Your actual deductions will depend on your particular circumstances. But generally speaking, if you purchase something for work, you can deduct at least a portion of it. Tools, required clothing, client meals, gifts, portions of your internet and phone bills, etc. First, make an itemized list of your work-related purchases. Then, determine what was either, as the IRS calls it, “ordinary and necessary” to determine what’s deductible.

 

3. Keep Detailed Records

The only way to get to a good place with your deductions is to get a little obsessive. Keep track of every day you work, including hours and expected paydays. Keep your receipts, all of them. Even better, sort them during the year, based on the categories and deductions you’ve pre-defined from the previous year’s filing. Then, come April, even the most convoluted set of records can be easily passed off to your accountant.

Additionally, take pictures of timesheets. Save emails with contract terms so that you have proof to point to should a discrepancy arise. Because one will. Assume that any company you freelance with is engaged with dozens or more just like you. Expect them to make mistakes. You take responsibility for when you expect to be paid. This way, you can follow up if and when it doesn’t happen.

 

4. Save, Save, Save

Every time I speak with another event manager about savings, we immediately think back, not so fondly, to 2008. Clients’ budgets, especially for producing events seemed to disappear and a lot of good folks lost businesses during this time.

What’s even more shocking is that nearly 8 years later, the average American’s relationship to saving money hasn’t fundamentally changed. An event professional should be more conscious of saving than anyone. Forget widespread recession. A particularly slow event season could undo years of hard work.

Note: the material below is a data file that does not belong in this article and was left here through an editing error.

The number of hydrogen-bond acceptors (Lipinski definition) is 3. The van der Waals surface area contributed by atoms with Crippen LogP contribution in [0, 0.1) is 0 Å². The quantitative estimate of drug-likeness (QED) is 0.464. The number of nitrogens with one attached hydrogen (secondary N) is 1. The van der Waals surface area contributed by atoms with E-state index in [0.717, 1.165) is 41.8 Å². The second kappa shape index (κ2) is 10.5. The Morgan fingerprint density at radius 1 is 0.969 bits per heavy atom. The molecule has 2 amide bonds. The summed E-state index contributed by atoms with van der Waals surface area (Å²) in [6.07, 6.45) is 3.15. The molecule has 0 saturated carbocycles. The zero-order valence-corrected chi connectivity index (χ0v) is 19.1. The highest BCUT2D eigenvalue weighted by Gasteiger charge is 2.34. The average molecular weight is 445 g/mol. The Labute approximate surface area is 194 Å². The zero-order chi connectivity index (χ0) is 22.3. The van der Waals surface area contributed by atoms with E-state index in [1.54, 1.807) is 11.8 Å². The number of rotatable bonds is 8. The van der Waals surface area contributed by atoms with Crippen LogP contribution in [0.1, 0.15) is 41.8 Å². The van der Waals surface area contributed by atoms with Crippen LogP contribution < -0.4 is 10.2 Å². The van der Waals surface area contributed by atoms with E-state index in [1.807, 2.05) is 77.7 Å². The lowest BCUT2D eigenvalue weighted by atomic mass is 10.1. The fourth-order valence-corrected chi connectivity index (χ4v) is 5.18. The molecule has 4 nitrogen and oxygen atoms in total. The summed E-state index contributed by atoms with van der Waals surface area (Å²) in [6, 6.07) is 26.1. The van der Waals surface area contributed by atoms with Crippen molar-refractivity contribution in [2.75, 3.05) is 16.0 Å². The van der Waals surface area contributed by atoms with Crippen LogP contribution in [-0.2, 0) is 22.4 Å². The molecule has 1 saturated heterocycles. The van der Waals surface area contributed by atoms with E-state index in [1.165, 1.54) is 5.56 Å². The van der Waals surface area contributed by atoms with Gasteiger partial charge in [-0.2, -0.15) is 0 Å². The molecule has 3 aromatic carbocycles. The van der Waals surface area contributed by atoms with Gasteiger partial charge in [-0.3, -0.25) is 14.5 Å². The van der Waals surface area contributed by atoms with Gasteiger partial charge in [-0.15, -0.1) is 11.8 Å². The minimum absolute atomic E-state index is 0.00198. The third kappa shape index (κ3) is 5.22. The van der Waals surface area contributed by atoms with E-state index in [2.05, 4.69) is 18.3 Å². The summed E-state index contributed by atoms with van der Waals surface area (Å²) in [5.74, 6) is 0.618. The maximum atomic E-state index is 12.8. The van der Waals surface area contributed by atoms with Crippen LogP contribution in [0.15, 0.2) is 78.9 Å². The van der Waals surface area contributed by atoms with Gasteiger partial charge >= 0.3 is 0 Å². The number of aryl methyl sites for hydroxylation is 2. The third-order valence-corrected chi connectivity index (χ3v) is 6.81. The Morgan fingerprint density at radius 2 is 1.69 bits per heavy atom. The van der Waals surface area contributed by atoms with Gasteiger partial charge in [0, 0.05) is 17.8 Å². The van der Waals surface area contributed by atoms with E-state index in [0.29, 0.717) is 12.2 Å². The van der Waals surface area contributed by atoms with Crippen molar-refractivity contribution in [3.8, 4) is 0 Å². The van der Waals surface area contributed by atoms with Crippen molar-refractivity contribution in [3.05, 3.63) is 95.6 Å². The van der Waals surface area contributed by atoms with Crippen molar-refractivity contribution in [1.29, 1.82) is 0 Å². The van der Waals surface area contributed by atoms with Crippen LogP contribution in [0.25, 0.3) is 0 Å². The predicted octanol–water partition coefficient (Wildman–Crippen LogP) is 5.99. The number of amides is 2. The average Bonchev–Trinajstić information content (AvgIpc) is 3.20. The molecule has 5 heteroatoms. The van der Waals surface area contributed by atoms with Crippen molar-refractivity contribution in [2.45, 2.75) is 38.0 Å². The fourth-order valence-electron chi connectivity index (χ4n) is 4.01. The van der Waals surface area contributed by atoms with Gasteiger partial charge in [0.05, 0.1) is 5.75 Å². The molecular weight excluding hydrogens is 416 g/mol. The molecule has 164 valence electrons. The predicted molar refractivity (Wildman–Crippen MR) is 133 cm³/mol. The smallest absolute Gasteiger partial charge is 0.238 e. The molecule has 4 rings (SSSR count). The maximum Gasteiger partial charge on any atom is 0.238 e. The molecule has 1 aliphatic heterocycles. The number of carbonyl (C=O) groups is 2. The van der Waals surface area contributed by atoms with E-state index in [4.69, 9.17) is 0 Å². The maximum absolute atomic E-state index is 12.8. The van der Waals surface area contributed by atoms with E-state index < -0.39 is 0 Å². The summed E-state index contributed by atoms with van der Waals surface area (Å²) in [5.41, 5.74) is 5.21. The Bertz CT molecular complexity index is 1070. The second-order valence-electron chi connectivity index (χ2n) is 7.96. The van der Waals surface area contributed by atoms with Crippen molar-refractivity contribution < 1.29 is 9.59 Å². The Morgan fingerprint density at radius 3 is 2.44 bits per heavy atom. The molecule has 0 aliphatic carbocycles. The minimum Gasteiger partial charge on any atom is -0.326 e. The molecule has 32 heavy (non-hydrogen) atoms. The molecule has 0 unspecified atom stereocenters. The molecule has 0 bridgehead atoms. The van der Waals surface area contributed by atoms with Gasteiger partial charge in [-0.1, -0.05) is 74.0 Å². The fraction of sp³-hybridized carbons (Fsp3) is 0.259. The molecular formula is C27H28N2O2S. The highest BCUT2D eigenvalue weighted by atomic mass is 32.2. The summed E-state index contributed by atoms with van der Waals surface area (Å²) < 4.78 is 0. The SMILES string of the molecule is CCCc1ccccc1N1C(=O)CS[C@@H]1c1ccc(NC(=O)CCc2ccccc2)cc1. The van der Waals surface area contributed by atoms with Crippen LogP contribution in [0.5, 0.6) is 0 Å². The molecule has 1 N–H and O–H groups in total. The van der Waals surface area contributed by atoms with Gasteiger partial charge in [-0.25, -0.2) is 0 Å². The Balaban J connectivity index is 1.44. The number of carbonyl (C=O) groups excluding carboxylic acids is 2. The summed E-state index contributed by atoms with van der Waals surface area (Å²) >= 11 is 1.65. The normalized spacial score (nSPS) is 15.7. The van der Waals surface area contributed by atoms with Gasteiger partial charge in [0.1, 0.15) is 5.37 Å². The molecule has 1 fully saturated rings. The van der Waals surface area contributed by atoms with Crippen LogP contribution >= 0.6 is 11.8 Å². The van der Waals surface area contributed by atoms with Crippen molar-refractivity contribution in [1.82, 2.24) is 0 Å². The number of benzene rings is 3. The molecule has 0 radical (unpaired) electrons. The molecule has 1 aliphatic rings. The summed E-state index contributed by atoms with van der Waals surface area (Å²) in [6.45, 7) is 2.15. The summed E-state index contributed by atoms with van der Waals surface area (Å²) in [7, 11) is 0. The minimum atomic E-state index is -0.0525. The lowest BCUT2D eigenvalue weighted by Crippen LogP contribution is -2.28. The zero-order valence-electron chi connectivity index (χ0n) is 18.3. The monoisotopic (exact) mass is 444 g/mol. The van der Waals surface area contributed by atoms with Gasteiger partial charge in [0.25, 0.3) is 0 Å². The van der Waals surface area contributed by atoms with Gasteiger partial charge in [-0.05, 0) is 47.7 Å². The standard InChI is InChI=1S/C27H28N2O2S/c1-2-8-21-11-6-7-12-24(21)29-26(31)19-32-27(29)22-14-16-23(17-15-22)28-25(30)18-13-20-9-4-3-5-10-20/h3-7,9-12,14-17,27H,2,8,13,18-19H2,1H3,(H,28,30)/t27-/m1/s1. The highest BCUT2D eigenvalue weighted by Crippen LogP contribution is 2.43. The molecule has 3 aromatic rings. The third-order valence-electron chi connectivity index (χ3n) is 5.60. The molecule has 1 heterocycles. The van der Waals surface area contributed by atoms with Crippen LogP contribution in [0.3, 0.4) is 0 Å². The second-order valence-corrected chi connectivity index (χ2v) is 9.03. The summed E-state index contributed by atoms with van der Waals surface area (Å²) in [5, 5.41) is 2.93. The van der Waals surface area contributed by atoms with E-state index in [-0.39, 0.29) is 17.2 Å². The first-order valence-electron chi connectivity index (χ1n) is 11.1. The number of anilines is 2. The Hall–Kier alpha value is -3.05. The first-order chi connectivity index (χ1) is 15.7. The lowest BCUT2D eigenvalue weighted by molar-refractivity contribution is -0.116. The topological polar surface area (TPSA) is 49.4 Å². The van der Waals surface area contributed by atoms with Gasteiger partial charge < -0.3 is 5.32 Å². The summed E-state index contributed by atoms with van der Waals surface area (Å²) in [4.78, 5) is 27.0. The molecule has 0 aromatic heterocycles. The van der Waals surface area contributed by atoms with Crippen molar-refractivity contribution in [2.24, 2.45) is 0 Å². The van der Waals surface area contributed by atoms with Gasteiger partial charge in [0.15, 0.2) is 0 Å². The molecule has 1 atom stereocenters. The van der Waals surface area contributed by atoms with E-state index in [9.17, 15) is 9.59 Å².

On top of that, building a safety net is more than just planning for the future. Freelancers are often on contracts and receiving 1099s from employers. That is, you are getting paid with no tax withholding. You’ve still got to pay it. But again, the responsibility is on you, not an employer. If you didn’t account for it, you might suddenly find yourself going into debt. Just to pay a tax bill!

It’s a safe bet to stash ⅓ of every paycheck in preparation for your tax bills. Why? As an independent contractor, you’re going to have to make quarterly tax payments based on the previous year’s income. By setting aside some funds, you can easily make these “estimated tax” payments and avoid penalties levied by the IRS.

Be diligent. Go as far as setting up a separate bank account just for your tax payments. If you know a good money manager, you can leverage these deposits in short term investments to potentially earn a bit before your bill comes around.

 

 

Tax season is never fun. Invariably, something or other will have happened along the way to make this time stressful. Maybe you’re right in the middle of producing an event! Talk about the best and worst of times. But there are some simple things you can do during the year – hiring a professional, educating yourself, getting organized, and making some financially frugal decisions – that can make it a bit less overwhelming. Good luck!

Got tax advice or tips for freelance event planners? Share them with us in the comments below.